For me, becoming a writer was a gradual process. I knew I had talent, but I did not see myself as a writer of novels. I was more fascinated by theater and movies. In high school and college, I got involved in community theater, having been mildly bitten by the acting bug. By the time I got to college I had decided that I wanted to write screenplays. At McGill University I majored in English, and my primary field of study was Film and Communications. Yes, I was able to study films in college! I joked at the time that I was training to become a film critic.
“Film Critic” is, of course, not a very viable career option. So after graduation I dabbled in screenwriting on my own while I pursued “real” jobs. After a number of years in forgettable administrative positions, I finally got work as a proofreader/editor of training materials for continuing medical education programs. That was a big step up, since at last I was able to use my editing and writing talents in a significant way. But still I had the feeling that I wanted to do something more—to write something of my own, and not simply edit someone else’s work.
I completed a screenplay with a friend of mine. Actually, we’d worked on it for a number of years, off and on, until we finally got to the point where we thought it was as good as we could make it. While contemplating what to do next—should we enter it in a competition?—I kept on studying books about screenwriting. There were still many things about how to plot a movie that didn’t quite click for me. Then one day in late 2007 I found a book by Blake Snyder called Save the Cat! Not only was it charming and funny (as you can guess from its title), it also completely demystified the process of how to tell a ripping good story.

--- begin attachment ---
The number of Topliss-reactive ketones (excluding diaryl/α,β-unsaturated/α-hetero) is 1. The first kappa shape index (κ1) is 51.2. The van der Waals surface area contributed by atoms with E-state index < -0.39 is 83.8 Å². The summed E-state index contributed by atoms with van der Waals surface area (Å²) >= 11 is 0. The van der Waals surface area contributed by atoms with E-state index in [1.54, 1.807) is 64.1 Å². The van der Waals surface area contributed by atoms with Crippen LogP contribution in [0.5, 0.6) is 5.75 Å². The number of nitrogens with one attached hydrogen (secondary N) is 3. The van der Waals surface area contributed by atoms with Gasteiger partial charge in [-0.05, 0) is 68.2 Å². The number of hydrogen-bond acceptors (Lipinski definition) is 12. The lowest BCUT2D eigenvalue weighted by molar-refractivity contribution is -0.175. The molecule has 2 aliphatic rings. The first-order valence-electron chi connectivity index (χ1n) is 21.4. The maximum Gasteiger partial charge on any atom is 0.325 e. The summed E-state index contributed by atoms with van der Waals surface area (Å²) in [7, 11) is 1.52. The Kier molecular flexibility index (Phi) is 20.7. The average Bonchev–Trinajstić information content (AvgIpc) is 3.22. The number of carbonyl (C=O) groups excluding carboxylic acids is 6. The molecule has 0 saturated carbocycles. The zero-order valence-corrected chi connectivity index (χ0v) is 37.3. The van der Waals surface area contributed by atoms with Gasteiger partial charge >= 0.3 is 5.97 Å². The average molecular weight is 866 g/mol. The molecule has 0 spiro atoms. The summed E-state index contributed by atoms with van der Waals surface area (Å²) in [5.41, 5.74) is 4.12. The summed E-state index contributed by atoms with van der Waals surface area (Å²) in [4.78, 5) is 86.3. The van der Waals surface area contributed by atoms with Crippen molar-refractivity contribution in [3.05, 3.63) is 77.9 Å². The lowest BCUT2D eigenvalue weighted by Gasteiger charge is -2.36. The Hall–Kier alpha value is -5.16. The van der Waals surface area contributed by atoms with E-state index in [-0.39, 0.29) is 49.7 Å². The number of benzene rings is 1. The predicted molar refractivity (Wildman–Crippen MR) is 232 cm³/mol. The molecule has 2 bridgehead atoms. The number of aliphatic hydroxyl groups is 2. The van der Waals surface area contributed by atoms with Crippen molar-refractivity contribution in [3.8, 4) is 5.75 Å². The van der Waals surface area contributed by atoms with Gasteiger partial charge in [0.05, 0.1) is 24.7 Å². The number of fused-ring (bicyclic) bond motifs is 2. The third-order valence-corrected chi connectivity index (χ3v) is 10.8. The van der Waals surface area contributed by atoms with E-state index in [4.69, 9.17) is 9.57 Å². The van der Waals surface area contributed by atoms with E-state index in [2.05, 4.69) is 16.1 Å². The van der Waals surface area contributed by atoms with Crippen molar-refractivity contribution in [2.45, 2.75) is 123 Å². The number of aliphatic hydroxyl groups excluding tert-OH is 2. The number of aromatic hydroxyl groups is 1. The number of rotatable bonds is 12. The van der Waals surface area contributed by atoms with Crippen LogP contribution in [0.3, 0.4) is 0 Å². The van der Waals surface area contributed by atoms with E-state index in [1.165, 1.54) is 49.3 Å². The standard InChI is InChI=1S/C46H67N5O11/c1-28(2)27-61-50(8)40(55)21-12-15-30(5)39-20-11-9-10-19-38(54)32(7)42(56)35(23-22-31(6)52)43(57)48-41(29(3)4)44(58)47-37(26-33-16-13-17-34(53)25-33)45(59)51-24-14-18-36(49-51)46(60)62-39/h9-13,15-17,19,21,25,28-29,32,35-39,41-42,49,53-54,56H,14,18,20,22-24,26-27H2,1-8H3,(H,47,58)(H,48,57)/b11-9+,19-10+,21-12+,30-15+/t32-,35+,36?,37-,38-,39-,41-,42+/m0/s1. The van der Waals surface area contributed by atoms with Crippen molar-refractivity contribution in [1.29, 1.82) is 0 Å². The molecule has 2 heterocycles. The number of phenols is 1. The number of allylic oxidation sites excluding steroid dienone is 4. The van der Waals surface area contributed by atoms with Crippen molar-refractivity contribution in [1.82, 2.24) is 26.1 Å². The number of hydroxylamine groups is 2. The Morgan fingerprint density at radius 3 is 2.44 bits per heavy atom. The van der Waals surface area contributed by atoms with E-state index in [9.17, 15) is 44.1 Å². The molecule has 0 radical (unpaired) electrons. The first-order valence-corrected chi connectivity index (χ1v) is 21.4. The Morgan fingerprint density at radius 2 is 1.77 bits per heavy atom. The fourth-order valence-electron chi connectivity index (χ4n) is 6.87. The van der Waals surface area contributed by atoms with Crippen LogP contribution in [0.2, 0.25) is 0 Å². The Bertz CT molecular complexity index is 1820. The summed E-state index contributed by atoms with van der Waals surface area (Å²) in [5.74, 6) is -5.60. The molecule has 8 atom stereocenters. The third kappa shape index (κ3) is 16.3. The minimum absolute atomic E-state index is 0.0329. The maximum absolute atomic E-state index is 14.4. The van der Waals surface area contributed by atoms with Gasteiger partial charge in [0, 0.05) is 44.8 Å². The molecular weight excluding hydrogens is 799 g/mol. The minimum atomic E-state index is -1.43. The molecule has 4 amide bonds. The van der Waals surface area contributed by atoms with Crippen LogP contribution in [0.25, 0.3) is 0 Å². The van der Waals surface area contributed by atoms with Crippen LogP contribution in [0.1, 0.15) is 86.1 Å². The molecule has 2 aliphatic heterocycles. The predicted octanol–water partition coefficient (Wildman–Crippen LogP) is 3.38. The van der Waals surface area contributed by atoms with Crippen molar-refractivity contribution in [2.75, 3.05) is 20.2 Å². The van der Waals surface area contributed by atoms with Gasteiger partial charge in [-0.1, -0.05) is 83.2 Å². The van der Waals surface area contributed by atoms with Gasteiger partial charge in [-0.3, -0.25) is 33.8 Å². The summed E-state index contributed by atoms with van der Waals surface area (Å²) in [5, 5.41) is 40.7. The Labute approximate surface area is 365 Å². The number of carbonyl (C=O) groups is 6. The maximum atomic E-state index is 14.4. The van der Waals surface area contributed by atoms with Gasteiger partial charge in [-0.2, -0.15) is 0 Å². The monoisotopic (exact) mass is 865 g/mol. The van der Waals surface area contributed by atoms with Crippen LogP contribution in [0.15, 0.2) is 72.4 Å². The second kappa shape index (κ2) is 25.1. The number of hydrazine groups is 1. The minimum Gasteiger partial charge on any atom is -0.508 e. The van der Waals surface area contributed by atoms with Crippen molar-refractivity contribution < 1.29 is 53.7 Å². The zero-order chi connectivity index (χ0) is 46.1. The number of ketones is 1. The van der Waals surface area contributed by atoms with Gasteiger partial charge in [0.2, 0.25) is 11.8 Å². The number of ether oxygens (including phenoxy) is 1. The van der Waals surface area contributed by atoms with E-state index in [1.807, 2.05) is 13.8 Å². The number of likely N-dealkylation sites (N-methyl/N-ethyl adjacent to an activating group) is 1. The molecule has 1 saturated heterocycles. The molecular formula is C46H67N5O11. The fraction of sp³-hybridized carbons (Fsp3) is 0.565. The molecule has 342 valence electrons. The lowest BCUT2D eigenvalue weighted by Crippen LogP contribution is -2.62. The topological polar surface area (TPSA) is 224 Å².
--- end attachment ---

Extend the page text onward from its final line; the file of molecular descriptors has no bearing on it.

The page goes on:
In January 2008, I took a vacation day from work just to contemplate what I should do about my life and how I might pursue a writing career. In retrospect I can see that I was following the Biblical admonition to “ponder the paths of thy feet.” Certainly there was prayer involved. My personal life was happy, but I had a vague sense of dissatisfaction with the way my professional life was going. I knew I wanted more.
On that particular day, I had a thought to visit Blake’s website. I knew he offered workshops, but since they were nearly always in California I had no dream of ever attending one. Imagine my surprise when I saw on his website that he was going to be in Charleston, South Carolina, in just over a week’s time! I couldn’t believe it! Here was his superb plotting workshop just an easy half-day’s drive from my home in North Carolina. I knew I had to drop everything and sign up. Happily, my husband agreed with me. We had no idea what might be in store, but we both saw this as a tremendous answer to prayer.
Blake’s workshops are designed to be small. There were just me and nine other students. When I got there, I discovered that every other attendee was a member of Romance Writers of America, and most were published authors. They introduced me to RWA, and the rest, as they say, is history.
Next up: From Screenplays to Novels